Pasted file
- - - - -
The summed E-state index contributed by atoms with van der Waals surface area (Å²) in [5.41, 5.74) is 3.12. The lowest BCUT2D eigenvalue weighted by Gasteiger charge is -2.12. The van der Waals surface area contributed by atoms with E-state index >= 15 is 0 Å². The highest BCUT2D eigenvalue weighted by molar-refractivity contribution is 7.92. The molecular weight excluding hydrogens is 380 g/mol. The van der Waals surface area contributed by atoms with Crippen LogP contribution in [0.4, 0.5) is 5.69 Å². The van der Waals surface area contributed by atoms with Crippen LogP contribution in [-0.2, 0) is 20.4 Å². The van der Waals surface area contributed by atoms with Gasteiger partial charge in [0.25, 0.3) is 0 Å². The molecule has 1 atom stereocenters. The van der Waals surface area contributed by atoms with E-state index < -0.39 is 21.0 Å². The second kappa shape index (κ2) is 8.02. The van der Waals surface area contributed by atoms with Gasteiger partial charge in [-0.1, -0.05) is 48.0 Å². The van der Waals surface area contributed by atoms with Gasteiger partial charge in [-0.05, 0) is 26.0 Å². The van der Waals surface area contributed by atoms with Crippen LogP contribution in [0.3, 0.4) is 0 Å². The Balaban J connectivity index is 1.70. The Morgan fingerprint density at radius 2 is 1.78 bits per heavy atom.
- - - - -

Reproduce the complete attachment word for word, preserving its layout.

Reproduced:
The summed E-state index contributed by atoms with van der Waals surface area (Å²) in [5.41, 5.74) is 3.12. The lowest BCUT2D eigenvalue weighted by Gasteiger charge is -2.12. The van der Waals surface area contributed by atoms with E-state index >= 15 is 0 Å². The highest BCUT2D eigenvalue weighted by molar-refractivity contribution is 7.92. The molecular weight excluding hydrogens is 380 g/mol. The van der Waals surface area contributed by atoms with Crippen LogP contribution in [0.4, 0.5) is 5.69 Å². The van der Waals surface area contributed by atoms with Crippen LogP contribution in [-0.2, 0) is 20.4 Å². The van der Waals surface area contributed by atoms with Gasteiger partial charge in [0.25, 0.3) is 0 Å². The molecule has 1 atom stereocenters. The van der Waals surface area contributed by atoms with E-state index < -0.39 is 21.0 Å². The second kappa shape index (κ2) is 8.02. The van der Waals surface area contributed by atoms with Gasteiger partial charge in [-0.1, -0.05) is 48.0 Å². The van der Waals surface area contributed by atoms with Gasteiger partial charge in [-0.05, 0) is 26.0 Å². The van der Waals surface area contributed by atoms with Crippen LogP contribution in [0.3, 0.4) is 0 Å². The Balaban J connectivity index is 1.70. The Morgan fingerprint density at radius 2 is 1.78 bits per heavy atom.